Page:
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UK investment funds banned from French 'assurance vie'

Christopher Davenport of Kentingtons makes sense of UK-listed funds no longer being allowed to be purchased in an assurance vie

'An investment to be definitively hit is the French PEA (plan d’épargne en actions). PEAs are very EU-centric. Anyone holding UK company shares within one has until September 30 to sell them' Pic: GaudiLab / Shutterstock

First and foremost, my apologies for depriving you of your habitual host – I made this subject suggestion in an online meeting and was then thanked by Robert for generously volunteering to be the writer for the next article! My forays into these pages will be intermittent at most, with Mr Kent returning next month.

The subject matter for this article was decided on when we received notice from one of our investment providers that UK-listed funds will no longer be allowed to be purchased within an investment wrapper, such as an assurance vie.

Due to the popularity of assurance vie, this is significant news and is all part of a bigger picture, linked to Brexit.

The last-minute UK-EU Trade and Cooperation Agreement (TCA) signed at the end of last December was certainly positive, compared to no agreement. Indeed, for those wishing to move permanently to France, two of the biggest concerns – reciprocal healthcare and state pension indexing – were both included and, under certain conditions, will continue.

Notably, however, there was nothing in the TCA regarding banking and financial services.

It now appears increasingly evident that the EU is in no rush to rectify the situation and, to be fair, why would it be?

I am confident that, in 20 years’ time, the City of London and the UK as a whole will remain an important financial centre, but it may have to somewhat reinvent itself and will inevitably lose certain sub-sectors to the Continent.

You may well have read about Amsterdam’s rise as the new share trading hub of Europe.

It is important to understand the context.

The UK is no longer part of the EU and, for now, the EU is not going to make life easy for its former club member.

Since January 1, UK financial institutions have lost their “passporting rights” (the right to buy, sell, or manage financial services in Europe).

Now we also have confirmation that UK-listed funds will no longer be allowed to be bought within an assurance vie, even if they are UCITS-compliant. UCITS is a regulatory framework of the European Commission that creates a harmonised regime throughout the EU for the management and sale of mutual funds.

Not all other non-EU funds are accepted, only those that have received EU regulatory agreement. However, the EU seems to be in no rush to change the position regarding UK shares or funds being included in EU products. We may be talking years, rather than months.

We consider this to be political, as we can access US dollar and even Australian dollar funds just fine. There is without doubt a big dose of self-interest in this ruling, perhaps understandably. The main point is that these Brexit-linked financial issues are only just beginning to be felt. So what does this mean to you today?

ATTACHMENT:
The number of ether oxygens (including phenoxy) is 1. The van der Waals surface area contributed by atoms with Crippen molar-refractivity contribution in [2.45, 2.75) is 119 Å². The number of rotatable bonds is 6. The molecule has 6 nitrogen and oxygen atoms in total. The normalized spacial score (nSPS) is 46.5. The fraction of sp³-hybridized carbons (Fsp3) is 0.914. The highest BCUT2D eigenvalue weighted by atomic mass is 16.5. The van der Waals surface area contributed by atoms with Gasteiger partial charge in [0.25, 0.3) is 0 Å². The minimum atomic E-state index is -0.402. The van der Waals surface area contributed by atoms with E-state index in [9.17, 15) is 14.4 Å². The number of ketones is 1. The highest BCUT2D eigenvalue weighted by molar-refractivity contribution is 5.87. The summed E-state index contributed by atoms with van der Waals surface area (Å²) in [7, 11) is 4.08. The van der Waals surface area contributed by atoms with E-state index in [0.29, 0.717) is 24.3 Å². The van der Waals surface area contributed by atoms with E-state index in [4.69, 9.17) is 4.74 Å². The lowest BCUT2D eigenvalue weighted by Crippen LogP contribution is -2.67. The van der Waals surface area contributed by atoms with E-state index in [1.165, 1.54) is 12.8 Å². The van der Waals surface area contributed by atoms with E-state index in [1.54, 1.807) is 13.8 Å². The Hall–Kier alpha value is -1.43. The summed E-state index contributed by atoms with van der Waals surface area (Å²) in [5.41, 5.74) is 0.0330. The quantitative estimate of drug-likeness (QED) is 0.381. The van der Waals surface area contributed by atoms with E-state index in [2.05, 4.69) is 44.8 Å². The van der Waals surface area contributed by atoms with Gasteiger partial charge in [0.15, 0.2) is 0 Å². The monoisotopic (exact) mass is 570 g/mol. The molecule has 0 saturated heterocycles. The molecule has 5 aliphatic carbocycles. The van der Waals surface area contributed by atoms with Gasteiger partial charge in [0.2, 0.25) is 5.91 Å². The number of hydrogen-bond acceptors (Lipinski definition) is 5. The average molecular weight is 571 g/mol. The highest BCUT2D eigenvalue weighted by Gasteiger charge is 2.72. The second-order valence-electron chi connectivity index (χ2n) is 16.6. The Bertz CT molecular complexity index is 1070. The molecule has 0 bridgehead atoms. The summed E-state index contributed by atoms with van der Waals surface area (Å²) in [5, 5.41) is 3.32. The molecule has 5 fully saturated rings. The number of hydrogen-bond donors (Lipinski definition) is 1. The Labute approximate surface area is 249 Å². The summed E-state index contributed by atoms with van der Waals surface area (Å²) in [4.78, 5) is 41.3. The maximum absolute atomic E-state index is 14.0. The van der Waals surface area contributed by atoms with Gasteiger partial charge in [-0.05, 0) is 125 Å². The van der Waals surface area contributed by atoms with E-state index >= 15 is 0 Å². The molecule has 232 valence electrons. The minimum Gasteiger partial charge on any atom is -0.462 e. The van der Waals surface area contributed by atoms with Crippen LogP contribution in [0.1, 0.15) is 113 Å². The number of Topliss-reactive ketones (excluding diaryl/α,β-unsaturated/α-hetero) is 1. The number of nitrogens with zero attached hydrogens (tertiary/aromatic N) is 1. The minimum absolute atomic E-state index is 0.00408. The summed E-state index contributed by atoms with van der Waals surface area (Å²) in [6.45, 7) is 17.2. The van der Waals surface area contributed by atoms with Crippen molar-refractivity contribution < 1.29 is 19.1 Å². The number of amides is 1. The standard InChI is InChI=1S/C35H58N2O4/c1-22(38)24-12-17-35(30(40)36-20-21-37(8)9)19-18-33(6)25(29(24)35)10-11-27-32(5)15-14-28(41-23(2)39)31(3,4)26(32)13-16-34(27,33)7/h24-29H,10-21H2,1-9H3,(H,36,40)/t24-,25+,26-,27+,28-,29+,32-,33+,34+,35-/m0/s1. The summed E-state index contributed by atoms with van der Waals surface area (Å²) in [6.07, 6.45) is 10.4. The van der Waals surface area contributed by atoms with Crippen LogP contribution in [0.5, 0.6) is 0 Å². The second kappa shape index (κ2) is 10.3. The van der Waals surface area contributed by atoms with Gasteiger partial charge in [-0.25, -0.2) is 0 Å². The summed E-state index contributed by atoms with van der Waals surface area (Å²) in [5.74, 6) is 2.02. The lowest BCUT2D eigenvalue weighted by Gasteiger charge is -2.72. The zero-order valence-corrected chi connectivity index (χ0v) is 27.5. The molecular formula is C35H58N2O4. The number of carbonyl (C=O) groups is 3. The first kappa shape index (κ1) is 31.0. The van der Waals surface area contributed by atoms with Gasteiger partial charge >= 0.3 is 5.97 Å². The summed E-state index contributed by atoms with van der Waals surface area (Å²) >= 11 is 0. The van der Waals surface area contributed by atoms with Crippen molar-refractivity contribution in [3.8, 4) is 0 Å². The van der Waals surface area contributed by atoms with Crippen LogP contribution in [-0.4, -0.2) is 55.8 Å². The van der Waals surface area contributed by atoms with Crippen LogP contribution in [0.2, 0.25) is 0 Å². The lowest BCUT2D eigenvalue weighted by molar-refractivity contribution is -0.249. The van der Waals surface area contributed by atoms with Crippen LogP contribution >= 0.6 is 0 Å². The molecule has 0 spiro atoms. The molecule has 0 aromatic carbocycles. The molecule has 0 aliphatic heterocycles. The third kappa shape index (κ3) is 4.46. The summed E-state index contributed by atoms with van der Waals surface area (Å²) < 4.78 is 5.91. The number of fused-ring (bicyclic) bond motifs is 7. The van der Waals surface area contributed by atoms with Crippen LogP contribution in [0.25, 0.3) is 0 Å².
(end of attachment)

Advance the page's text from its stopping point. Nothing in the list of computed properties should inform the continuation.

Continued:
An investment to be definitively hit is the French PEA (plan d’épargne en actions). PEAs are very EU-centric. They can only hold shares of companies from the European Economic Area or funds made up of more than 75% EEA company shares. Anyone holding UK company shares within one has until September 30 to sell them. Non-qualifying funds would also have to be sold.

Other consequences are still not crystal clear, but, in the coming months, it may be that you are contacted by your financial adviser.

Example 1:

We mentioned above that “passporting” is no longer possible. This means each UK financial institution will have to decide whether it has the legal framework in place and/or whether it is financially viable for them to continue servicing EU residents. If you have a UK-based adviser, it may be that they will no longer be able to advise you, as a French resident.

Indeed, it is highly questionable whether a UK-based adviser would have the relevant knowledge to advise on tax-efficient investments in France, but best not to get me going on that one.

Example 2:

Your adviser in France may contact you to notify that since many of the investment funds you own are listed in the UK, you may have to switch into non-UK listed alternatives. If you do find yourself in one of these circumstances, I suggest you keep in mind a few key points when selecting funds:

1. That the funds are not listed in the UK;

2. Check the management fees for actively managed funds, which tend to average around 1.5% annually (some funds are significantly more expensive than this). These fees, which are not always obvious at first, can considerably erode returns over time;

3. Try to avoid funds that are in fashionable sectors of the moment, leading to repetitive costly switching when the fund is no longer in vogue.

Obviously, before even considering funds, you will need an investment adviser.

It is important that an adviser is regulated in France by the AMF (Autorité des Marchés Financiers), the French financial regulator, which is the only one of importance for anyone moving to or living in France.

Before receiving written advice, you will have to sign a lettre d’entrée en relation (introductory letter), which explains the company’s legal status, and a lettre de mission (mission letter), explaining the service and costs. Both are an obligatory requirement from the French regulator.

As we come out of the Covid crisis, in this post-Brexit new order, if you have any doubts about your savings and investments, or if you simply wish to review your financial situation as a French resident, 2021 would seem to be a logical time to do so.

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